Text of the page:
Day 12 - Hiroshima. We got up very late, like 9:30, and both took showers. We headed out in the nasty rainy weather, first to the Peace Museum, only four blocks from our hotel. It's a depressing place, but only partially so now that I know what's in there. They have lots of displays of before and after, film clips, photographs. Displays on current nuclear weaponry, videos for kids to watch. The most gut wrenching stuff is the displays of clothing, eyeglasses, a lunchbox, etc, and underneath the story of how that person died, or that their family never found them, just their things. Yes it's sad. Yes you feel guilty for your country. But they make it seem like this was a sudden random event that nobody could forsee. No mention that it probably saved hundreds of thousands of lives. I'm not saying bombing Hiroshima was a good thing. It's just that the spin on it doesn't explain why. Without too much reading, you'd almost forget there was a war going on. Kel didn't show even a hint of sadness; she was sad, but it was offset by the above views.

We left the museum and walked to the memorial and Eternal flame. At this point I realized I forgot my watch in the shower, so we ran back to the hotel. Still there as expected. Realizing my backpack was getting soaked, we left it and all the expensive gadgetry behind. We walked back past the museum to the other side of the V-shaped river that denotes the park. We were hungry and...wait, this building looks familiar... Yes! It's the chinese restaurant I first ate lychees at thanks to Shannik!! I couldn't believe it. It's on the 5th floor of this building and has an all you can eat lunch buffet (chunking-style). No lychees this time though. Well stuffed, we hit the covered shopping arcade. We tested my memory, and sure enough, the map in ny head was perfect. We found the okonomiyaki place, the hotel we stayed at 3 years ago, and the anime store. We even found the pachinko place I won 5000 at. Damn I'm good. :)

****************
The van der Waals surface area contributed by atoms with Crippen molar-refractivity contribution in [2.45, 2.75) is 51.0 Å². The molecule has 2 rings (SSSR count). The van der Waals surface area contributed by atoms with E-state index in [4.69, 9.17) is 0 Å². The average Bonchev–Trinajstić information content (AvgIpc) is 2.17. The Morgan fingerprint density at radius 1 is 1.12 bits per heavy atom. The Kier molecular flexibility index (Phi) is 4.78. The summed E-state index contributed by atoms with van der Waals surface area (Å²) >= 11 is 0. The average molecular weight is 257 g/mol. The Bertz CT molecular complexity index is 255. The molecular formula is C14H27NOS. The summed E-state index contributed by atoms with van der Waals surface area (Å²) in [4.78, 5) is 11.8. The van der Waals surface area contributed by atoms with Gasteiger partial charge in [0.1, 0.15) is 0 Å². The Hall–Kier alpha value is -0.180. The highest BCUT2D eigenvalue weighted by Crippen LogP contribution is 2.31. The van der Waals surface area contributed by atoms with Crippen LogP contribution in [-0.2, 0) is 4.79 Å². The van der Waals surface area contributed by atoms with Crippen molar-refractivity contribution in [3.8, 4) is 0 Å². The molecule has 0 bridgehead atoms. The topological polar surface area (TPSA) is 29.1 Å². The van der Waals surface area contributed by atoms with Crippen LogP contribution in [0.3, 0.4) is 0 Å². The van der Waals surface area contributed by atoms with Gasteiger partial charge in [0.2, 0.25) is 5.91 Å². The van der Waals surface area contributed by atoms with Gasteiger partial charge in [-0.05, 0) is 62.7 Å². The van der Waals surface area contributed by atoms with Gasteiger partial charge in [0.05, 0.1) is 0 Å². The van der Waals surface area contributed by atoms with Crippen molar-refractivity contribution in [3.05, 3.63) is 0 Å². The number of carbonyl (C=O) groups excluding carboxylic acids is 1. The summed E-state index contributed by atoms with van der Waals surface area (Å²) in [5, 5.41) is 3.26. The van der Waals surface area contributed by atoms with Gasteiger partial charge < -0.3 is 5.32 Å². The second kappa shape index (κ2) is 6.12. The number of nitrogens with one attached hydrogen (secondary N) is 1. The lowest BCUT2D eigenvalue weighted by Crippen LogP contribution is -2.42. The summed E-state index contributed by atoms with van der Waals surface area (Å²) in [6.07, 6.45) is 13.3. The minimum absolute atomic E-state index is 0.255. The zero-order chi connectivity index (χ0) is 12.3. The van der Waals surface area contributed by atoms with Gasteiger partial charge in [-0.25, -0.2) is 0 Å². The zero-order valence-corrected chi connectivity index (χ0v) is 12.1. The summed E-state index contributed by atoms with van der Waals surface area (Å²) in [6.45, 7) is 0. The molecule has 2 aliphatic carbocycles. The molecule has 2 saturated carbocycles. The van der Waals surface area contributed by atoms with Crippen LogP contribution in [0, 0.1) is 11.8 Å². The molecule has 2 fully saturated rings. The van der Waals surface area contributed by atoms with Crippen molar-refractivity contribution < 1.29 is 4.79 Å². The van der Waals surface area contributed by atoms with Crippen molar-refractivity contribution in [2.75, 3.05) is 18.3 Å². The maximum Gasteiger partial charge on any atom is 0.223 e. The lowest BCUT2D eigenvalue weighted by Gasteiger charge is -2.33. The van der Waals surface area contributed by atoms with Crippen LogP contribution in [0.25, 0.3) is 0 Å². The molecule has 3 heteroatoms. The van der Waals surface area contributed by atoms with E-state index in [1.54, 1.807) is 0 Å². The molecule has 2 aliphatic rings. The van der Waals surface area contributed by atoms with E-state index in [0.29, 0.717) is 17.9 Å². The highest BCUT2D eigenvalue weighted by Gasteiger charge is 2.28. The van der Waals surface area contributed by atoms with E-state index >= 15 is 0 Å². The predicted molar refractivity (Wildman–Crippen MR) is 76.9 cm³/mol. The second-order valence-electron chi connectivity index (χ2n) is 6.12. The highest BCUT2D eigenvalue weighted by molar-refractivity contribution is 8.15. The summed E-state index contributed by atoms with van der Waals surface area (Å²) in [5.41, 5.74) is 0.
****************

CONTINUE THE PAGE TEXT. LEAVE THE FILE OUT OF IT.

We stopped into a Taito arcade, and found a racing game that had not only a Nissan Skyline GS-R, but a 180SX powered by none other than the mighty SR20DET, the turbo version of my car's engine!! I was in heaven! I drove that thing like crazy. Sounds and feels just like my car! It was funny, because I drove the 180SX better than the Skyline since I'm used to driving one! Game's name is 'Side By Side 2:Evoluzione'. I love it, but at 200 a pop it's a bit much. We returned to the minshuku via the A-bomb Dome to rest up before our Okonomiyaki dinner. When we passed the dome, I felt uneasy because it occurred to me we were standing where thousands of people died. You don't usually stand where someone met their ultimate end on a regular basis. Strange feeling.

Whoo! Okonomiyaki is great! I was making it all wrong at home; now I know how. Yummy! We hit the arcade again, then wandered around the entertainment district a bit. We played a little pachinko, then returned to the minshuku. --M

Date: Wed, 3 Jun 1998